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    Posted March 25, 2014 by
    Charlotte, North Carolina

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    The New Marketing Prescription for Professionals

    Conventional marketing wisdom provides great leeway in allowing oneself to self-declare the status of expert in one’s professional field. This can be seen in marketing materials (online and in print) from lawyers, accountants, physicians, real estate brokers and financial professionals.

    Contrast the credibility of self-declaration of expert status with the authority positioning gained by having local and national media talking about the professional as the expert in their field. Having third parties who are perceived as authorities talking about them as the expert and thus providing social proof is the new marketing prescription.

    Barbara Corcoran, co-founder of a large New York real estate enterprise and one of the stars on ABC’s SHARK TANK, echoes this prescription.

    “I can take a full page out on the Wall Street Journal and New York Times saying my company is the greatest in the world and maybe 10% of the people who read it will believe it”, said Barbara Corcoran. “But when you are constantly quoted as the expert in your field, everybody believes that you are.”

    Consider how proper positioning as the authority and the expert can make the difference when a prospective client is making a decision on which commercial real estate broker to engage to sell or lease a valuable property. Assume the potential client has narrowed down the choice between two brokers.

    Broker Number 1 has been a commercial broker in the local area for many years, appears to be well connected, seems to know what he is doing and has a very friendly personality.

    Broker Number 2 has written a best-selling book on maximizing sales prices of commercial properties, is a regular contributor to business news outlets and she is frequently quoted in the local news media about commercial real estate trends.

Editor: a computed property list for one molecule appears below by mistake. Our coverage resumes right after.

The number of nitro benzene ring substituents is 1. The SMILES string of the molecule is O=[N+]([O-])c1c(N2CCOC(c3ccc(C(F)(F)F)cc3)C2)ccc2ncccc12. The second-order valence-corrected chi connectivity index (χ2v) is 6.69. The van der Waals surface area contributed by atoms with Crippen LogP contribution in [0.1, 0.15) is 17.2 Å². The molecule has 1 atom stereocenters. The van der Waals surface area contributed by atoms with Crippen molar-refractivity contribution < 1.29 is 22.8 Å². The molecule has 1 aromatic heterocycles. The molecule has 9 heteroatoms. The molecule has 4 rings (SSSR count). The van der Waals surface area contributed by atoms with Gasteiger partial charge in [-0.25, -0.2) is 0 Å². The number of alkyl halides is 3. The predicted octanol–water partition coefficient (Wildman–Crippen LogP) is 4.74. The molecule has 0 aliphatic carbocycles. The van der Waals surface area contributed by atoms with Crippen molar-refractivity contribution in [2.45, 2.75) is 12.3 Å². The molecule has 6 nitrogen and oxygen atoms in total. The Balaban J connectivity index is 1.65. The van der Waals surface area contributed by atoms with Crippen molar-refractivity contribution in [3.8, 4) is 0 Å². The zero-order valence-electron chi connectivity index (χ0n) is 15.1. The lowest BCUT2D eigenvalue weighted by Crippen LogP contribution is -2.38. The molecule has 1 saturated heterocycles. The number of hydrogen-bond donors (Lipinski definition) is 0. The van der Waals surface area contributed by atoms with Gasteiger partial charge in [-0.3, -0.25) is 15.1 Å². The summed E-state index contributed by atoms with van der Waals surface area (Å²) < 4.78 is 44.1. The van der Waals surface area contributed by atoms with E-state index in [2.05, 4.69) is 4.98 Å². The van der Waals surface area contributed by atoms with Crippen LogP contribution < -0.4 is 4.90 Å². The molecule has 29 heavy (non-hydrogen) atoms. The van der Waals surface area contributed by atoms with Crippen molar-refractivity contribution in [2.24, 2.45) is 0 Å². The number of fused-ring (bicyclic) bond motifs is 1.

The authority positioning of Broker Number 2 gives her a substantial edge in the quest for brokerage business. She has essentially proven expertise by writing a book (a best-selling book) on a topic of particular interest to potential clients. In addition, she is a regular contributor to news media and is often quoted in the local news as an expert in her field. She doesn’t need to call herself the expert because news media, generally considered as credible third parties, are talking about her and essentially calling her the expert.

    Writing a book may be viewed as a very laborious task; however, in the era of Kindle and other types of eBooks, a book can be compiled from short reports, white papers and blog posts that may already be used by the professional. Publicity about the authored book, press releases on newsworthy topics and submission of relevant market reports or information to business or trade news media will have them viewing the professional as the expert. When reporters need to get a quote for an article the logical choice becomes the professional they now view as the expert.

    In addition to the above suggestions, expertise can be conveyed by providing valuable information that is helpful to current and prospective clients or patients through a number of means such as blog posts, podcasts, internet radio shows and online videos. Ultimately, becoming the authority or expert is about being perceived as the educator and the advocate for the success of the client or patient.
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